My day job takes me to a lot of new places, and even though I’m often occupied with work responsibilities, I try to steal a few moments to find some hidden treasures. From dive bars and food joints to interesting museums and other attractions, I’ve captured some of my favorite experiences in case you ever have five minutes to spend in one of these great cities! READ MORE FIVE MINUTES IN…
Something you should know about me:
I love whiskey.
I love it in all forms and derivatives including scotch, bourbon and whisky without an “e.” I love the cheap stuff (as a mixer) and I love the good stuff (neat, on the rocks). I love it all.
(Sidenote: I do understand the fundamental differences between whiskey, whisky, bourbon and scotch, and I do NOT need to have them mansplained to me, please and thank you very much.)
So when my job required me to take a 24-hour trip to Louisville, Kentucky, I stepped onto the plane with one mission in mind:
Drink some good ass bourbon.
Within an hour of touching down in the Bluegrass State, I was strolling along the river enjoying a lovely sunset (and also texting my location to one of my best friends because you can never be too safe when traveling alone y’all!).
With 4.4 stars on Google, an extensive bourbon list, and the smokey scent of charred meat wafting from the front door, I knew I found my spot. Inside, I snagged the last open bar stool, next to a couple of traveling businessmen midway through their meal. They struck up a conversation with me.
Man: Have you been here before?
Me: No, I haven’t. Got any recommendations?
Man: (Gestures proudly to his half-eaten meal) Well, the veggie burger and the Bud Light are pretty good.
Me: (Unable to hide my complete disgust)
I mean who in their RIGHT MIND goes to a bourbon and barbecue joint in Louisville, Kentucky, and orders a VEGGIE BURGER and a BUD LIGHT?
That man was lost, and I don’t mean in the literal sense.
At any rate, I ignored his blasphemous suggestions and instead selected a pulled pork sandwich with a side of fried okra, and a tumbler of Elmer T. Lee, single barrel on the rocks.
“We’re out,” the bartender said flatly of my whiskey choice.
With a heavy sigh, I began to study the menu again. (Admittedly, I did take a long moment to mull over the Pappy Van Winkle before imagining trying to justify that enormous liquor charge on my expense report.) Since Doc Crow’s is adjacent to the original Old Forrester Distillery, I eventually decided to go local with the Old Forrester 1920 Prohibition style bourbon.
I was not disappointed.
The food was great as well. As a native Southerner I consider myself something of an okra connoisseur, especially when it comes to the fried variety. I usually lean more toward the lightly battered in cornmeal variety, versus the fully coated beer batter style. The fried okra here was somewhere in between, plus it packed a little kick of spice.
Well worth the heartburn, IMO.
(That should be an official rating status for people over 30…)
After dinner, I retired to my room for the night in deference to some early morning plans. My work meeting (the official reason for my visit) wasn’t until lunchtime, so I decided to get up and make the short drive east to Lexington to visit my cousin, Kelly. She lives on a gorgeous farm outside Richmond and selected the perfect breakfast spot for us to meet, about halfway between her place and my hotel.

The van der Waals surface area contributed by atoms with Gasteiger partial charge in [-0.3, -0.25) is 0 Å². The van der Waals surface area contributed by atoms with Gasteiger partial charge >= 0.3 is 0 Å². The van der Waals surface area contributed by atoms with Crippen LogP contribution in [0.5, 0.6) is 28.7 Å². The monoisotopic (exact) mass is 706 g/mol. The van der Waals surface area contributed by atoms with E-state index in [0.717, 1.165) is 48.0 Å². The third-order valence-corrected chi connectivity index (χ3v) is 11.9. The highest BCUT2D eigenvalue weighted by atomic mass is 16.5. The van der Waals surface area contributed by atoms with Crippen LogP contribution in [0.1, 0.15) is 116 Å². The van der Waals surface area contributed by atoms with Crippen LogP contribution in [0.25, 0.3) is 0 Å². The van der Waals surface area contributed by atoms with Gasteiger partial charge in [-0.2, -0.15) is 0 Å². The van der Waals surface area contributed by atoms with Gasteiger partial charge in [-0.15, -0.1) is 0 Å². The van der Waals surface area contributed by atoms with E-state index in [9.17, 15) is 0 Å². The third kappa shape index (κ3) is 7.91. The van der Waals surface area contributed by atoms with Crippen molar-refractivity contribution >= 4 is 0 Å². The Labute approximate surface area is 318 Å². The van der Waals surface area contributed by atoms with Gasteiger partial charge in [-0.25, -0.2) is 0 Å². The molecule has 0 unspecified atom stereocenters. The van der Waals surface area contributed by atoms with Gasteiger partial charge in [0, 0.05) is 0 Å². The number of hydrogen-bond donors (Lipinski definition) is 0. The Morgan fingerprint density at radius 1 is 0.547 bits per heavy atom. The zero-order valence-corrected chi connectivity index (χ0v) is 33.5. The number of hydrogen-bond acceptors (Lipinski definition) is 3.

The Midway Bakery & Cafe is a throwback spot tucked in an old brick school building just beyond the quaint city blocks of Midway, Kentucky. Everything in the store, including the ingredients used to make their delicious pastries, is locally sourced. Their flour comes from a local grist mill, while their chocolate, nuts, and other add-ins all come from other Kentucky purveyors in the area. It was well worth the drive!
After breakfast and a quick catch-up with my Cuz, I had to make a hasty drive back to Louisville for my meeting. Still, even on a time crunch, I couldn’t make a trip to Kentucky without visiting one of the region’s most famed distilleries: Buffalo Trace.
If you haven’t watched Neat, a fascinating documentary on the history of bourbon and its recent comeback, I highly recommend it. A good chunk of the present-day tale takes place on the hallowed grounds of Buffalo Trace, a National Historic Landmark that’s been making bourbon for over 200 years.
I skidded into the parking lot expecting to find it near empty on a Wednesday morning. I was wrong. In frantic rush to at least set foot on the property, I double-parked my rental car and sprinted through the entranceway.
Without time for an official tour, I took myself on an official walking pilgrimage through a small portion of the enormous campus on the banks of the Kentucky River. My iPhone camera did not do justice to the stately Southern charm of Buffalo Trace’s timeworn edifices. Even etched with mildew from a few too many long, humid Kentucky summers, the brick warehouses stood tall, proud to hold inside their walls the fruited labor of generational traditions.
If you’re not a bourbon drinker, and you’re not from the South, I’m sure that sounds like a bunch of hooey, but to me it was sacred ground and I’m grateful I got to visit, even if it was only for a few short moments.
I jumped back in my rental car and zoomed on to Louisville, powered through my meeting, and managed to grab a short glass of Buffalo Trace at the airport before heading back to Florida.
With any luck, I hope I’ll be back in Kentucky again soon! The Bluegrass State has so much to offer and I only hit on a tiny bit!